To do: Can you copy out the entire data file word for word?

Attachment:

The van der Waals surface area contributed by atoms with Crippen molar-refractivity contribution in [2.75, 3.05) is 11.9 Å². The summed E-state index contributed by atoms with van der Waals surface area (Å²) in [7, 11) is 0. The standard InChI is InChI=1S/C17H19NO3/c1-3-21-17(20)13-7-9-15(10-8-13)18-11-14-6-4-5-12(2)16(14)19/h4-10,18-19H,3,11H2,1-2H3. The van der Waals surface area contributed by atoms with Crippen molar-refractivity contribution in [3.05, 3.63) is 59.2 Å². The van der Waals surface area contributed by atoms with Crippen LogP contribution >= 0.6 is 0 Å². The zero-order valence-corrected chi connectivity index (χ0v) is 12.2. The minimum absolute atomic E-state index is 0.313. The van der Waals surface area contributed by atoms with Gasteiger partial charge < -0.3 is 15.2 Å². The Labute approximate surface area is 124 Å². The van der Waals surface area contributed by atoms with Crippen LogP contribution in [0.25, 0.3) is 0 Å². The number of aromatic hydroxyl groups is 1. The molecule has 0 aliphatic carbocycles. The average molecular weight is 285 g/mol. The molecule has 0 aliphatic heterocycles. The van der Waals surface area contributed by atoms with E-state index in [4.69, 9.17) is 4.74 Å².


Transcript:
The van der Waals surface area contributed by atoms with Crippen molar-refractivity contribution in [2.75, 3.05) is 11.9 Å². The summed E-state index contributed by atoms with van der Waals surface area (Å²) in [7, 11) is 0. The standard InChI is InChI=1S/C17H19NO3/c1-3-21-17(20)13-7-9-15(10-8-13)18-11-14-6-4-5-12(2)16(14)19/h4-10,18-19H,3,11H2,1-2H3. The van der Waals surface area contributed by atoms with Crippen molar-refractivity contribution in [3.05, 3.63) is 59.2 Å². The van der Waals surface area contributed by atoms with Crippen LogP contribution >= 0.6 is 0 Å². The zero-order valence-corrected chi connectivity index (χ0v) is 12.2. The minimum absolute atomic E-state index is 0.313. The van der Waals surface area contributed by atoms with Gasteiger partial charge < -0.3 is 15.2 Å². The Labute approximate surface area is 124 Å². The van der Waals surface area contributed by atoms with Crippen LogP contribution in [0.25, 0.3) is 0 Å². The number of aromatic hydroxyl groups is 1. The molecule has 0 aliphatic carbocycles. The average molecular weight is 285 g/mol. The molecule has 0 aliphatic heterocycles. The van der Waals surface area contributed by atoms with E-state index in [4.69, 9.17) is 4.74 Å².